Given that aligning supply chain strategies with changing productcharacteristics across the phases of the product life cycle is increasinglyimportant, this study investigates the changes in supply and demand uncertaintywhen a product enters the decline phase and how these changes in turn affectthe supply chain strategies applied. Based on four case studies, the analysisreveals that the uncertainties increase in three of four cases when the productenters the decline phase, and that the type of uncertainty, as well as the relatedchallenges, depends on the product’s initial uncertainty of supply and demand.This implies that companies need to redesign their supply chain strategiestowards either more lean or more agile supply chains, or combinations thereof,when the products are declining.

Place, publisher, year, edition, pages
InderScience, 2020
Keywords
supply chain strategy; product life cycle; PLC; decline phase; lean; agile; demand uncertainty; supply uncertainty; product characteristics
National Category
Business Administration Other Mechanical Engineering
Research subject
Intelligent Industry
Identifiers
urn:nbn:se:hig:diva-31924 (URN)10.1504/IJMTM.2020.105818 (DOI)2-s2.0-85082169176 (Scopus ID)
Available from: 2020-02-20 Created: 2020-02-20 Last updated: 2022-09-09Bibliographically approved
Carlsson, I.-L. & Bengtsson, L. (2019). Developing system supplier capability by integrating knowledge with customers. International Journal of Logistics Systems and Management, 32(1), 91-109
Open this publication in new window or tab >>Developing system supplier capability by integrating knowledge with customers
2019 (English)In: International Journal of Logistics Systems and Management, ISSN 1742-7967, E-ISSN 1742-7975, Vol. 32, no 1, p. 91-109Article in journal (Refereed) Published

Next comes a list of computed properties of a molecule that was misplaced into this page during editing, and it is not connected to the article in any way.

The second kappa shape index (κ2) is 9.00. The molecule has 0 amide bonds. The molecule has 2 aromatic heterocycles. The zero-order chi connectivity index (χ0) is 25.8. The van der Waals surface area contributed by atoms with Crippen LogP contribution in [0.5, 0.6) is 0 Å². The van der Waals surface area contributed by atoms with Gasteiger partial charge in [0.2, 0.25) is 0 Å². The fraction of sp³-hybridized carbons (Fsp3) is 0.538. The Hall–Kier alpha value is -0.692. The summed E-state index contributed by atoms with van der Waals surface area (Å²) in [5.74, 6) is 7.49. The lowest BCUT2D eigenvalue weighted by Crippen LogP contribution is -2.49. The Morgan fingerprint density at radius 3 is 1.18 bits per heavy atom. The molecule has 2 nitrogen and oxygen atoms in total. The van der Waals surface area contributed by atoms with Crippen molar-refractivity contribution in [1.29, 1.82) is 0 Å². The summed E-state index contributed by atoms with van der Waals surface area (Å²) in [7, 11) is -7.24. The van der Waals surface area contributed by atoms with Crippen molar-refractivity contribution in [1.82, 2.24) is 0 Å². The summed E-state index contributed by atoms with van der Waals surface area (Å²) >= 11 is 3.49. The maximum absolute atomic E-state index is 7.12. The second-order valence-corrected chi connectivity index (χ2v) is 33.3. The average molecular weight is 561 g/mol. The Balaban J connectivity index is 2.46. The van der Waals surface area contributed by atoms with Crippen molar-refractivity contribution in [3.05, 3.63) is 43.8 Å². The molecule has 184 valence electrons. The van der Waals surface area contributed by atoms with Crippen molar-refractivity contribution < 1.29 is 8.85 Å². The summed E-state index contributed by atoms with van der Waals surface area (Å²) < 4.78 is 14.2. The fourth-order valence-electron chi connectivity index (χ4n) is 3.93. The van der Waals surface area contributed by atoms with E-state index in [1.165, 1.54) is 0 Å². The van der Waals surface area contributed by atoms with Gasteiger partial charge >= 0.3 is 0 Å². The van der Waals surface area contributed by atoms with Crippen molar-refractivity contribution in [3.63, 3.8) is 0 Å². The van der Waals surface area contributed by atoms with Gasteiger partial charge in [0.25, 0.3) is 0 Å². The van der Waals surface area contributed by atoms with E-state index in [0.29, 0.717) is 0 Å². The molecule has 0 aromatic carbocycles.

Abstract [en]

As large corporations outsource parts of their manufacturing and services, many small and medium-sized enterprise (SME) suppliers are expected to deepen their capabilities and take on the role of system suppliers. The purpose of this paper is to analyse how knowledge integration with customers may help a SME develop system supplier capabilities. The study is based on a deep longitudinal case study of a SME manufacturer and focuses on continuous development capability as one of the core system supplier capabilities. The results show that knowledge integration (KI) with customers is an effective means to build system capability but that this is a stepwise process. The study identifies three levels of KI with customers: unidirectional knowledge transfer, mutual knowledge exchange and full-range knowledge integration. The analysis further indicates that each level of KI requires specific supplier capabilities.

Place, publisher, year, edition, pages
InderScience Publishers, 2019
Keywords
small and medium-sized enterprise, SME, Sweden, system supplier, supplier capabilities, supplier development, customer integration, knowledge integration, knowledge exchange, knowledge transfer
National Category
Other Mechanical Engineering
Identifiers
urn:nbn:se:hig:diva-24687 (URN)10.1504/IJLSM.2019.097075 (DOI)2-s2.0-85058859157 (Scopus ID)
Available from: 2017-07-07 Created: 2017-07-07 Last updated: 2019-11-29Bibliographically approved
Kaltenbrunner, M., Mathiassen, S. E., Bengtsson, L. & Engström, M. (2019). Lean maturity and quality in primary care. Journal of Health Organization & Management, 32(2), 141-154
Open this publication in new window or tab >>Lean maturity and quality in primary care
2019 (English)In: Journal of Health Organization & Management, ISSN 1477-7266, E-ISSN 1758-7247, Vol. 32, no 2, p. 141-154Article in journal (Refereed) Published
Abstract [en]